“All I knew about Pablo was that he was from Argentina, where I had learned to tango. When I told him how much I loved dancing in Argentina and that men were great dancers, he quickly apologized for not being one of those good dancers. It’s such a lie, he's great!” – Arielle Medford

What are you most excited for?

“Personally, I’m just hoping I’m still employed.” – Landon King

“Channeling our inner John Travoltas!” – Kathryn Ries

“Dancing is fun and great exercise. It reminds me of my youth when I was care-free.” – JoAnn Ioannou

“I’m doing something I love, we’re doing something for the greater good, and I’m having fun for the greater good. There’s nothing better than that.” – Monica Compel

“I like learning something new. You get to have a learning curve, and that’s fun.” – Joseph Califano

Who is your biggest competitor?

“It’s going to be interesting to see this group of Johns Hopkins leaders participate in the competition. You know that every single person is going to work very hard, so I’m actually pretty nervous. I think everyone is going look great.” – Erika Benson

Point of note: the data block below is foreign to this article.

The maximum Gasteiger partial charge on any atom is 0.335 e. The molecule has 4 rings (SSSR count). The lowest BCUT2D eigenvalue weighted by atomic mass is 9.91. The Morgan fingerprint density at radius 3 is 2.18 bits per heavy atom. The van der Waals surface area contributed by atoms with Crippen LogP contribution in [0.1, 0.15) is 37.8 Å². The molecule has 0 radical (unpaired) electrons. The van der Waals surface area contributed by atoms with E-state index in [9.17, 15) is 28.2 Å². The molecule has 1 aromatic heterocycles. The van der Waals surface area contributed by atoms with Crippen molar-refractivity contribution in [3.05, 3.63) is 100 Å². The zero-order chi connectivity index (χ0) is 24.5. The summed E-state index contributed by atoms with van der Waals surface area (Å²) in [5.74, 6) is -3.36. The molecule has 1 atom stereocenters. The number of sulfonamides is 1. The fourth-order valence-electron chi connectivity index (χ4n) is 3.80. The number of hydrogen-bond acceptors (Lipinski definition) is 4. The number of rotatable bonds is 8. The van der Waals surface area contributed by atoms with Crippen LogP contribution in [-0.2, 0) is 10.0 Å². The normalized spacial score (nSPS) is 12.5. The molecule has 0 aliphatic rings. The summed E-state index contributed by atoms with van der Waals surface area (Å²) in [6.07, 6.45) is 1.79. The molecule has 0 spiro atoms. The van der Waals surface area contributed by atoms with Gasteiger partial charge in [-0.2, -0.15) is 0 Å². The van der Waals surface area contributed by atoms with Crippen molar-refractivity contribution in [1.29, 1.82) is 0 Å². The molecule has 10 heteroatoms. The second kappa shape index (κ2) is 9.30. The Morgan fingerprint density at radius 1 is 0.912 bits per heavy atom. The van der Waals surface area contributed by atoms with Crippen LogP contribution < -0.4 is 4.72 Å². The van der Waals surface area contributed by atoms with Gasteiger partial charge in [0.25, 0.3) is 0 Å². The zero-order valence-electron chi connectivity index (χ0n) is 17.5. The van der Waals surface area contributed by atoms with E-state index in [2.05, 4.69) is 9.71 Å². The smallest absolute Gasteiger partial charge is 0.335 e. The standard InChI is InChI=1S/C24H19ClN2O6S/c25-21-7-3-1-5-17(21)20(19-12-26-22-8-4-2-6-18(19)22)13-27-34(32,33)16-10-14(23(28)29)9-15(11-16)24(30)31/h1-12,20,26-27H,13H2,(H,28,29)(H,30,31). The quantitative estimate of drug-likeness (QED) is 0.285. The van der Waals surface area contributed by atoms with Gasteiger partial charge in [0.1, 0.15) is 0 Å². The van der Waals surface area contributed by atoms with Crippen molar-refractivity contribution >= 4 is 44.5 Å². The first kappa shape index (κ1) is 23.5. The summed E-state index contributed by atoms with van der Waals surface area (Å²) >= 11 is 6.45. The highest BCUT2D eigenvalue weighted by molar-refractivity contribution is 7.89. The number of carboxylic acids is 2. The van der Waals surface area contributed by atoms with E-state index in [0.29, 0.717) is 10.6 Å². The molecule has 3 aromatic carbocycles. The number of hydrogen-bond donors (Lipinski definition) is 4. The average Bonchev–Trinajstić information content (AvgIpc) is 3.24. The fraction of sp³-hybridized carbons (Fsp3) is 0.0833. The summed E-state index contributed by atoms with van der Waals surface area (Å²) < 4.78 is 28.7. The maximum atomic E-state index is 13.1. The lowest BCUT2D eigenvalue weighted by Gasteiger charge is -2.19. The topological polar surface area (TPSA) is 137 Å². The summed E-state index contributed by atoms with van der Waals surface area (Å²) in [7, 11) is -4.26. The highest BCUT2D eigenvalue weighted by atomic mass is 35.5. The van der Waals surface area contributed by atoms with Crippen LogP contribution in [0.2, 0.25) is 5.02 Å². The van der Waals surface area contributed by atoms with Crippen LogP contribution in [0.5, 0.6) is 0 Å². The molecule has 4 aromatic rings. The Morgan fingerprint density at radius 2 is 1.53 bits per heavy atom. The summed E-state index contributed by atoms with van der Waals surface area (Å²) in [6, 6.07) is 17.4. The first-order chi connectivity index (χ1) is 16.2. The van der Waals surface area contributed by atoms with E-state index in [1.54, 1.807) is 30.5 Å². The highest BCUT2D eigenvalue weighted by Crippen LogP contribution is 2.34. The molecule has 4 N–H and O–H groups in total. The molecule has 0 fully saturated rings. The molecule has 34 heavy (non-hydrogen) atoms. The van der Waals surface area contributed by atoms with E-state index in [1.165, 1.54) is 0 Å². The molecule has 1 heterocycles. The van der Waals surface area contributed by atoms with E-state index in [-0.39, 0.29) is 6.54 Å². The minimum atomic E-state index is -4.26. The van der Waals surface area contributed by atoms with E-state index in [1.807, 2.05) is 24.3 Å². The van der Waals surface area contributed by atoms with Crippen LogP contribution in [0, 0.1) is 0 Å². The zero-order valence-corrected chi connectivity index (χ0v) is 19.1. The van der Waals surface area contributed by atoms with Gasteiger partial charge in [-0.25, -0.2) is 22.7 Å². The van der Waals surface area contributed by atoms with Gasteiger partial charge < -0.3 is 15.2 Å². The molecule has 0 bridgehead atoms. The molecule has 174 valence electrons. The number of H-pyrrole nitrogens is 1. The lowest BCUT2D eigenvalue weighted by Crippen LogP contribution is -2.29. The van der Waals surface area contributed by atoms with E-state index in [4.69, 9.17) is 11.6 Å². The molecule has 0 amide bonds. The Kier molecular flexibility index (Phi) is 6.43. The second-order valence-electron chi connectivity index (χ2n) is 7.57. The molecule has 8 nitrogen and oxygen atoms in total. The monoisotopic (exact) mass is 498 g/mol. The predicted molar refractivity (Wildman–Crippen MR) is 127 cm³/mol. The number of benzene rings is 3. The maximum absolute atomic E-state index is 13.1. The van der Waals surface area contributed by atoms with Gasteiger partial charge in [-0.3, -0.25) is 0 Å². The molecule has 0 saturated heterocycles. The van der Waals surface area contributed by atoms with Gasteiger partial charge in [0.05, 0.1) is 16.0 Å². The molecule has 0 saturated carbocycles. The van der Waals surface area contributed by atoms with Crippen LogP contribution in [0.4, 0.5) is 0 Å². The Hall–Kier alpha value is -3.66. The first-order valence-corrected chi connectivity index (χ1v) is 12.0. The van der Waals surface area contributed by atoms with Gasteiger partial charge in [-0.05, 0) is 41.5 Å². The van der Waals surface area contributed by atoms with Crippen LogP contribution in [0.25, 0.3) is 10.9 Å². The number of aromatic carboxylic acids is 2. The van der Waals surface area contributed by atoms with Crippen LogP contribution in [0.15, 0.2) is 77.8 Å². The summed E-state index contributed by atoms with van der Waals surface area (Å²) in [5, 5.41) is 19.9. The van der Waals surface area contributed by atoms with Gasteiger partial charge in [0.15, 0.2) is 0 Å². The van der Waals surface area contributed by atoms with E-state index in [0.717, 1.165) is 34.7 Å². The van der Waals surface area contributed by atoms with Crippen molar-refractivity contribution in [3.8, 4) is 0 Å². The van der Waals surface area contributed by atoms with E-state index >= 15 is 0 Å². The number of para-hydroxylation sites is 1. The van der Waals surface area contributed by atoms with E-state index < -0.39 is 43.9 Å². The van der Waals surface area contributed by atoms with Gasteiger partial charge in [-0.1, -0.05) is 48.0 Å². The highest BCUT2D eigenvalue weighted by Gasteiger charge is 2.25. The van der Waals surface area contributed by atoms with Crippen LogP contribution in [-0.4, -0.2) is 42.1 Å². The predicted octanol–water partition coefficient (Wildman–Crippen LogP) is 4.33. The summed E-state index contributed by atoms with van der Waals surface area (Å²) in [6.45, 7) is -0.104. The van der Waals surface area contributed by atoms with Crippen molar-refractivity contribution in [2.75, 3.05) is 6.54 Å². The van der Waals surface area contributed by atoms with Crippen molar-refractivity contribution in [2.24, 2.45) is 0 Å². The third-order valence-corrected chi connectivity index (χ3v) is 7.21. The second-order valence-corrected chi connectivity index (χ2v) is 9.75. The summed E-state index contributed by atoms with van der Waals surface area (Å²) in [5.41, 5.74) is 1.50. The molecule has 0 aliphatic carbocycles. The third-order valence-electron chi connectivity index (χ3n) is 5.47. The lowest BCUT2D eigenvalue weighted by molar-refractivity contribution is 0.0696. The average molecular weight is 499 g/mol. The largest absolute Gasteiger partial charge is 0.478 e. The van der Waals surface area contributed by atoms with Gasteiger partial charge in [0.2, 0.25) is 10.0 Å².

“For me, as a male, my biggest competitor is Landon King. He’s been so into this, practicing daily, and is really excited about doing this. I think he’s going to destroy the competition.” – Dorry Segev

“From a dancing perspective and a fundraising perspective, they’re all threatening. Oncology is a big department so we’re going to have a big turnout. I’m looking forward to competing against Alan Partin for the urology/prostate part of this. Landon King, that’s just formidable. Pamela Paulk came in during one of our sessions and I know she has been practicing all the time.” – Michael Carducci